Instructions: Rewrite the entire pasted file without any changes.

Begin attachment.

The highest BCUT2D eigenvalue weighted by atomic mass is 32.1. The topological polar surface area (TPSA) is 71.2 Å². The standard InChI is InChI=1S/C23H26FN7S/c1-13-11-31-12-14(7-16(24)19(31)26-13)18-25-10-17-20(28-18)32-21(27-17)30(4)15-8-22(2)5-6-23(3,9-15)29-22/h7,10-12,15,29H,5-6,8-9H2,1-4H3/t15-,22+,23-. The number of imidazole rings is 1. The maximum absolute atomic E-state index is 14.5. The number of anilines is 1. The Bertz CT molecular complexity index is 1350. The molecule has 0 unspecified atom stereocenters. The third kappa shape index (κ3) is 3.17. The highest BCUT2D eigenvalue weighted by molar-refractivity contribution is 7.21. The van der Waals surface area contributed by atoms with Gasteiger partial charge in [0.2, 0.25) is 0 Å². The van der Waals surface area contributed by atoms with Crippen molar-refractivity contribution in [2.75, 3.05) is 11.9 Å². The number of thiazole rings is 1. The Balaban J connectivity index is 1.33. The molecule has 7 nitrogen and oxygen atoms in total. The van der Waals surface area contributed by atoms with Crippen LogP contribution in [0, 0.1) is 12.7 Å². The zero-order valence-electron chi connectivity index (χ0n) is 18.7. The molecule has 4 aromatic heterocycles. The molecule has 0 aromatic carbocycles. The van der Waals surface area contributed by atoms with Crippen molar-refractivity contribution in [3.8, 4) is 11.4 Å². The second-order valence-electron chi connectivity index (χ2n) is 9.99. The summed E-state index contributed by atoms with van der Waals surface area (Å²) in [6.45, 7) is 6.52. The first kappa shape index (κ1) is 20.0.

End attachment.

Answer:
The highest BCUT2D eigenvalue weighted by atomic mass is 32.1. The topological polar surface area (TPSA) is 71.2 Å². The standard InChI is InChI=1S/C23H26FN7S/c1-13-11-31-12-14(7-16(24)19(31)26-13)18-25-10-17-20(28-18)32-21(27-17)30(4)15-8-22(2)5-6-23(3,9-15)29-22/h7,10-12,15,29H,5-6,8-9H2,1-4H3/t15-,22+,23-. The number of imidazole rings is 1. The maximum absolute atomic E-state index is 14.5. The number of anilines is 1. The Bertz CT molecular complexity index is 1350. The molecule has 0 unspecified atom stereocenters. The third kappa shape index (κ3) is 3.17. The highest BCUT2D eigenvalue weighted by molar-refractivity contribution is 7.21. The van der Waals surface area contributed by atoms with Gasteiger partial charge in [0.2, 0.25) is 0 Å². The van der Waals surface area contributed by atoms with Crippen molar-refractivity contribution in [2.75, 3.05) is 11.9 Å². The number of thiazole rings is 1. The Balaban J connectivity index is 1.33. The molecule has 7 nitrogen and oxygen atoms in total. The van der Waals surface area contributed by atoms with Crippen LogP contribution in [0, 0.1) is 12.7 Å². The zero-order valence-electron chi connectivity index (χ0n) is 18.7. The molecule has 4 aromatic heterocycles. The molecule has 0 aromatic carbocycles. The van der Waals surface area contributed by atoms with Crippen molar-refractivity contribution in [3.8, 4) is 11.4 Å². The second-order valence-electron chi connectivity index (χ2n) is 9.99. The summed E-state index contributed by atoms with van der Waals surface area (Å²) in [6.45, 7) is 6.52. The first kappa shape index (κ1) is 20.0.